Humans are inching closer to a doomsday scenario, experts believe.
The Bulletin of Atomic Scientists (BAS) moved the infamous Doomsday Clock ahead two minutes, leaving it three minutes from midnight.
Citing global warming and increasingly dangerous weapons caches around the world, BAS leaders claimed in a Thursday press conference that the "probability of global catastrophe is very high."
"In 2015, unchecked climate change, global nuclear weapons modernizations, and outsized nuclear weapons arsenals pose extraordinary and undeniable threats to the continued existence of humanity," the group said in a statement.
"World leaders have failed to act with the speed or on the scale required to protect citizens from potential catastrophe. These failures of political leadership endanger every person on Earth."
Earth's warmest recorded year was 2014. according to NOAA, and 14 of the 15 warmest years have occurred since 2000.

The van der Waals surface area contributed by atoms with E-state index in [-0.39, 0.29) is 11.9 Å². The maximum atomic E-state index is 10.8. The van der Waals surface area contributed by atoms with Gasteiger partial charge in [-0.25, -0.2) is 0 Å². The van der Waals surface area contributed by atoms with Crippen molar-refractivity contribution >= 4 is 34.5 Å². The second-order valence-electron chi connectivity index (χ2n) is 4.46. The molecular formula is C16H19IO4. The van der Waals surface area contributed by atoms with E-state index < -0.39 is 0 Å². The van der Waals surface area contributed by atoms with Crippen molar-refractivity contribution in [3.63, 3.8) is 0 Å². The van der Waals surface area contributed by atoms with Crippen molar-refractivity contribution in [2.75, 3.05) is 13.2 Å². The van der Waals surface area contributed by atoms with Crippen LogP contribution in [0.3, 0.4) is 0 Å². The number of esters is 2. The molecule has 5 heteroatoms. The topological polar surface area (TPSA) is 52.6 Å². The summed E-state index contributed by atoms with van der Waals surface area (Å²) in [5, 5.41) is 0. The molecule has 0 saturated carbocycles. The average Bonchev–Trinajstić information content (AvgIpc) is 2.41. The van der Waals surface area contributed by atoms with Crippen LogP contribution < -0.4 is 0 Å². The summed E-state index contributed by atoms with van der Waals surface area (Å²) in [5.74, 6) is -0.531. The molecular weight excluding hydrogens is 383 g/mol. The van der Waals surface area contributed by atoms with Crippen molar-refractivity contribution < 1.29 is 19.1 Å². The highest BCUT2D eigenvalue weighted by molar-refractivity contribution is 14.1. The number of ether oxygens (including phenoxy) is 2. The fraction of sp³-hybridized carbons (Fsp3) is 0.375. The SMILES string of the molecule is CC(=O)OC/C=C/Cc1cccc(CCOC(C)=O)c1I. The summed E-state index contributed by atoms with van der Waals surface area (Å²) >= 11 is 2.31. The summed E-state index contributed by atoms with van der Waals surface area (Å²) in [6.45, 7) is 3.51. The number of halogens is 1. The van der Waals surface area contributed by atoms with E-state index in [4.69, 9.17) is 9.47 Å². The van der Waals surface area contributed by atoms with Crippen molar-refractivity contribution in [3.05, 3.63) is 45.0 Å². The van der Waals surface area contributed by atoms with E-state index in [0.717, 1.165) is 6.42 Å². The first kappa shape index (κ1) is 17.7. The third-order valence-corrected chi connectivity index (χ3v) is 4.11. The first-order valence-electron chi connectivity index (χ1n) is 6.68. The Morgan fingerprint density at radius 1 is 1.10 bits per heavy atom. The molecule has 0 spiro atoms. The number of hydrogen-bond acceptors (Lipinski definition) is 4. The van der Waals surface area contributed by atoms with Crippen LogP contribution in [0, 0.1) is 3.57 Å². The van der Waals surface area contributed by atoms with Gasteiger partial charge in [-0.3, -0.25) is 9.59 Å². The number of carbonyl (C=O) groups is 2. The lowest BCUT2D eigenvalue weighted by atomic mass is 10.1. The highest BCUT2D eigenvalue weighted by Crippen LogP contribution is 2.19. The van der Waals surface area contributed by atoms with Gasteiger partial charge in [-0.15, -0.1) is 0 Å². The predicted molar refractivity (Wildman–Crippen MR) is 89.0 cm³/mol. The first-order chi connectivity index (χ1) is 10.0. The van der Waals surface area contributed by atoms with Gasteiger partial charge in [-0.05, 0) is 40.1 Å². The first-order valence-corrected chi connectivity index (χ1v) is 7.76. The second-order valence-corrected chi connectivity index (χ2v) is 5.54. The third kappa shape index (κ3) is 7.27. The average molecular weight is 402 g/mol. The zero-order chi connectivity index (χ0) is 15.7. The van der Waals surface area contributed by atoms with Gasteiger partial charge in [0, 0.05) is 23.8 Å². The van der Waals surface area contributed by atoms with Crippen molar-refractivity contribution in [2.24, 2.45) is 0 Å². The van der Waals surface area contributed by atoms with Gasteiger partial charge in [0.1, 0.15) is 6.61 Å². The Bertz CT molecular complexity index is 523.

The remarkable warming led the U.S. to vote overwhelmingly across party lines this week (98-1) in agreement that climate
change is real –- a marked shift from Republicans claiming the theory is a hoax.
Increasing tensions between Islamic extremists and the West, as well as chilling relations between the U.S. and Cold War enemies Russia and China were also cited.
The last time BAS moved the Doomsday Clock was in January 2012, according to the statement, when it was moved ahead one minute to five minutes to midnight.
"Since its creation in 1947, the Doomsday Clock has been adjusted only 18 times, ranging from two minutes before midnight in 1953 to 17 minutes before midnight in 1991," said BAS.
The Doomsday Clock's most recent move this close to the end was three minutes to midnight in 1983, "when U.S.-Soviet relations were at their iciest," BAS explained.
More than a dozen Nobel laureates sit on the board that decides where the doomsday clock should sit.
Information from the Associated Press was used in this report.